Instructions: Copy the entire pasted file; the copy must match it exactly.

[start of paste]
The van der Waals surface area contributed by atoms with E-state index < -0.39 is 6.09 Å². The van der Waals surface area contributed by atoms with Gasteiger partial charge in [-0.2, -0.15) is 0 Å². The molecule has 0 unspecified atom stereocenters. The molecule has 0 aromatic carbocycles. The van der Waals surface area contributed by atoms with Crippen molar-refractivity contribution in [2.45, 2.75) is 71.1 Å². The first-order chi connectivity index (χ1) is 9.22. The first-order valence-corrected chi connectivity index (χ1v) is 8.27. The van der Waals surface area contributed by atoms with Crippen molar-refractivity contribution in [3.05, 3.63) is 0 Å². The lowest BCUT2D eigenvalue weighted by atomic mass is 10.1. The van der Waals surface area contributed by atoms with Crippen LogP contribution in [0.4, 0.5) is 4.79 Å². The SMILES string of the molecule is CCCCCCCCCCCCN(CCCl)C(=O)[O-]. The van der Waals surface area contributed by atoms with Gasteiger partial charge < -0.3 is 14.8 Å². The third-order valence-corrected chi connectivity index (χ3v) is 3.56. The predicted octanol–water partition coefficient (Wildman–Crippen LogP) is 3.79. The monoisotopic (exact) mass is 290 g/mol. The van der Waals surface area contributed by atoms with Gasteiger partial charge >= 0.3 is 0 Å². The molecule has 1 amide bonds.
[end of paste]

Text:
The van der Waals surface area contributed by atoms with E-state index < -0.39 is 6.09 Å². The van der Waals surface area contributed by atoms with Gasteiger partial charge in [-0.2, -0.15) is 0 Å². The molecule has 0 unspecified atom stereocenters. The molecule has 0 aromatic carbocycles. The van der Waals surface area contributed by atoms with Crippen molar-refractivity contribution in [2.45, 2.75) is 71.1 Å². The first-order chi connectivity index (χ1) is 9.22. The first-order valence-corrected chi connectivity index (χ1v) is 8.27. The van der Waals surface area contributed by atoms with Crippen molar-refractivity contribution in [3.05, 3.63) is 0 Å². The lowest BCUT2D eigenvalue weighted by atomic mass is 10.1. The van der Waals surface area contributed by atoms with Crippen LogP contribution in [0.4, 0.5) is 4.79 Å². The SMILES string of the molecule is CCCCCCCCCCCCN(CCCl)C(=O)[O-]. The van der Waals surface area contributed by atoms with Gasteiger partial charge < -0.3 is 14.8 Å². The third-order valence-corrected chi connectivity index (χ3v) is 3.56. The predicted octanol–water partition coefficient (Wildman–Crippen LogP) is 3.79. The monoisotopic (exact) mass is 290 g/mol. The van der Waals surface area contributed by atoms with Gasteiger partial charge >= 0.3 is 0 Å². The molecule has 1 amide bonds.